Mobile phone snatch thieves target tourists
Police say bandits want to steal the iPhone 10 and may even throw back a stolen iPhone 6
14 June, 2018 — By William McLennan
PHONE-snatch thieves are riding into Camden on stolen mopeds from as far afield as Essex to target tourists and students, police have warned.
The number of “moped-enabled offences” has fallen dramatically in the past 12 months, the officer in charge of tackling the crimewave revealed, but confirmed that it still “happens more in Camden than it does anywhere else across London”.
Detective Superintendent Caroline Haines said: “[Mopeds] are stolen from elsewhere in London or the Home Counties and then they actually travel into Camden and Islington to commit the crimes. They are travelling across the whole of London to commit crimes.”
Det Supt Haines said offences were committed “overwhelmingly” south of Euston Road, citing the high number of tourists visiting attractions such as the British Museum and students at the likes of University College London.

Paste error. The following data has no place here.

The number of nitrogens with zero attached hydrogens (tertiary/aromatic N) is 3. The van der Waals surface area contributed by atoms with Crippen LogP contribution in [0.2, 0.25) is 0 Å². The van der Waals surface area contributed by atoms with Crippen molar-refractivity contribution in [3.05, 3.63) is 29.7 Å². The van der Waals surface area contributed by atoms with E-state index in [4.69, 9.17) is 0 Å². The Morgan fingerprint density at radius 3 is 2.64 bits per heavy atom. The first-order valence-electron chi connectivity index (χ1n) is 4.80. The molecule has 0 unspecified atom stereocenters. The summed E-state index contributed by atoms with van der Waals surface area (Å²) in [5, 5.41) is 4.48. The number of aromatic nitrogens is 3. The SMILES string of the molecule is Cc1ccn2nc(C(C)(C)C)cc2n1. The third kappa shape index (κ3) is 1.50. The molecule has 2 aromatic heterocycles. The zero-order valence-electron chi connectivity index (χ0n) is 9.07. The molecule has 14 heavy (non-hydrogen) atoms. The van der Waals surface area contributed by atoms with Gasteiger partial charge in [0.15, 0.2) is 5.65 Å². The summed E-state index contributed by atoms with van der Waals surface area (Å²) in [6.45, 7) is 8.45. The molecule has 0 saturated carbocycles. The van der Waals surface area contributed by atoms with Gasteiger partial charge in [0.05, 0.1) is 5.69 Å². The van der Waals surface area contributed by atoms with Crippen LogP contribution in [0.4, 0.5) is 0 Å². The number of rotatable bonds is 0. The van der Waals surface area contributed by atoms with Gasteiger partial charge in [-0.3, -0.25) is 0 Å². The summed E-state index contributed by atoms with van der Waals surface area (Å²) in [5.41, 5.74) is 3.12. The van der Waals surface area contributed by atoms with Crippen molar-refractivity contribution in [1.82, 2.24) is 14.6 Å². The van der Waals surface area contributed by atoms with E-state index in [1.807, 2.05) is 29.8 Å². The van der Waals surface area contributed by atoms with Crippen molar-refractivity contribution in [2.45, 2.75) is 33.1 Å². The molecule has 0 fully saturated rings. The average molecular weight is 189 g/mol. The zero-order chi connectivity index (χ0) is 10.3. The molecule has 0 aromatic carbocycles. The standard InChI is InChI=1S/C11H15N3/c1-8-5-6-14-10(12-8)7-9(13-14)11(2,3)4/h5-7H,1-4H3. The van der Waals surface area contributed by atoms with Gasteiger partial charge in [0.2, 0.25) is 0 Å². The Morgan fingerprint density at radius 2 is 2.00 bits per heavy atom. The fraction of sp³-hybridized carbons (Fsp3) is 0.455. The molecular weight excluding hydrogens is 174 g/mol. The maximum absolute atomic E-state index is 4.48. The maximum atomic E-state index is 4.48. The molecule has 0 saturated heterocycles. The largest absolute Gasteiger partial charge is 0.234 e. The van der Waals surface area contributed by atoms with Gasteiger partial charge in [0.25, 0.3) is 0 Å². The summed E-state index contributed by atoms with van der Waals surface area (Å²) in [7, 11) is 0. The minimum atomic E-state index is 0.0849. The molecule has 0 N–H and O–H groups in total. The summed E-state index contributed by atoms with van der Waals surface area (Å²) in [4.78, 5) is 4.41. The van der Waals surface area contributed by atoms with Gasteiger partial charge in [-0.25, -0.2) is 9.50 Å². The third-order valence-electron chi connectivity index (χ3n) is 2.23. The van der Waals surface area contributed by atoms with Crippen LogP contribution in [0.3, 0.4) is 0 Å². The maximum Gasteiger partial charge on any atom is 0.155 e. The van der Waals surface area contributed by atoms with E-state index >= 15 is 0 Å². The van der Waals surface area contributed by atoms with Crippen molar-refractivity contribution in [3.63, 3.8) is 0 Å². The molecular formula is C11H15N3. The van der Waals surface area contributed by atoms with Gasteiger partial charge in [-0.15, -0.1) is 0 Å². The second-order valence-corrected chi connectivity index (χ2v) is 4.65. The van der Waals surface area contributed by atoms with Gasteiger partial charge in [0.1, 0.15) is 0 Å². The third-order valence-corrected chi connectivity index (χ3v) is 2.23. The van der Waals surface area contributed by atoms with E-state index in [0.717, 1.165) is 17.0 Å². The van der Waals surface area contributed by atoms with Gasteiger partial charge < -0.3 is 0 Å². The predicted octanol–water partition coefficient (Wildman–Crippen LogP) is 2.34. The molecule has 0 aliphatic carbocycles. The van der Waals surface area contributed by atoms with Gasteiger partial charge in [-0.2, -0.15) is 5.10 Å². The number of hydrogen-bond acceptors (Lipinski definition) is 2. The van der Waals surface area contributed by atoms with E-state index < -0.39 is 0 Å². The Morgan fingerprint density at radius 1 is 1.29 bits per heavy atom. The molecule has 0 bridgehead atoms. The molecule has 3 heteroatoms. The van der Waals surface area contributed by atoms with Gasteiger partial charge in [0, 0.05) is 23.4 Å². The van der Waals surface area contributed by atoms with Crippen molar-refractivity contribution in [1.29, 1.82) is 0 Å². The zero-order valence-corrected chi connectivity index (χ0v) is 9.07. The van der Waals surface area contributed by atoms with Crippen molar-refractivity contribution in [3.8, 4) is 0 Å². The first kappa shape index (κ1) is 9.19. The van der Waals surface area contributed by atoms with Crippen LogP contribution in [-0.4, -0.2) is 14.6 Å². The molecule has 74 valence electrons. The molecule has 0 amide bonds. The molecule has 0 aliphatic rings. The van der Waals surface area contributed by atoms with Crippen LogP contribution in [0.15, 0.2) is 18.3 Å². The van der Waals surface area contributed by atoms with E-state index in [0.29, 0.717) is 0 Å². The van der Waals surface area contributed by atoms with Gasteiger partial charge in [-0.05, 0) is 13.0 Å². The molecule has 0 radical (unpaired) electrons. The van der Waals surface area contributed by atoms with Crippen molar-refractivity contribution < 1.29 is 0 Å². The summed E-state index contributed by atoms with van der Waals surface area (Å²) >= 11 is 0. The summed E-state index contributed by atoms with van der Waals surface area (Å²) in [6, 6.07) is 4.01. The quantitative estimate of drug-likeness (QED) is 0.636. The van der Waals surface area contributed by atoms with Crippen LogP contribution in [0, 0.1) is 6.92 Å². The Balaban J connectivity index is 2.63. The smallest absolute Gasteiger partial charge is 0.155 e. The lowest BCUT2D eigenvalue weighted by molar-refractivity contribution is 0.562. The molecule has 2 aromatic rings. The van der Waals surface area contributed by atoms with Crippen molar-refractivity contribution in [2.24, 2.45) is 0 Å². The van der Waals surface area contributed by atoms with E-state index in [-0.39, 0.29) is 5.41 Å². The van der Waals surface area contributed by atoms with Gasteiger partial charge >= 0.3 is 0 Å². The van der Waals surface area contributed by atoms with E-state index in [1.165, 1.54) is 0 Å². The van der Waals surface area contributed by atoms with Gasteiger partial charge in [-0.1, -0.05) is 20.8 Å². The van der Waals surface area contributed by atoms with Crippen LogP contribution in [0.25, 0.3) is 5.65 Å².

She said the reduction in thefts was partly down to the increase in “tactical contact” – where police drivers end a pursuit by knocking suspects off their moped. There were 878 offences in the first five months of this year. Last year there were almost as many in a single month, with 743 recorded in June and 712 in July. Inspector Richard Berns said anyone could fall victim, but thieves only target expensive phones and would immediately discard older handsets.
He added: “The thing the victims all have in common is they are distracted when they are using a valuable mobile phone. If it’s not a particularly valuable phone, the thieves will actually throw it away. They’ll say ‘oh, what, an iPhone 6’ and throw it back. They are after the valuable Samsungs, the valuable iPhones. The iPhone 10 is probably the Holy Grail for the thieves and they can get some decent money for it.”
DSI Haines said the reduction in offences followed a “root and branch review” of the police response. As well as “tactical contact”, officers have have also introduced remotely controlled “stingers” – which deflate moped tyres – and “DNA spray” that allows officers on foot to cover a suspect with a liquid that contains a unique code that shows up under UV light, linking them to a particular crime scene.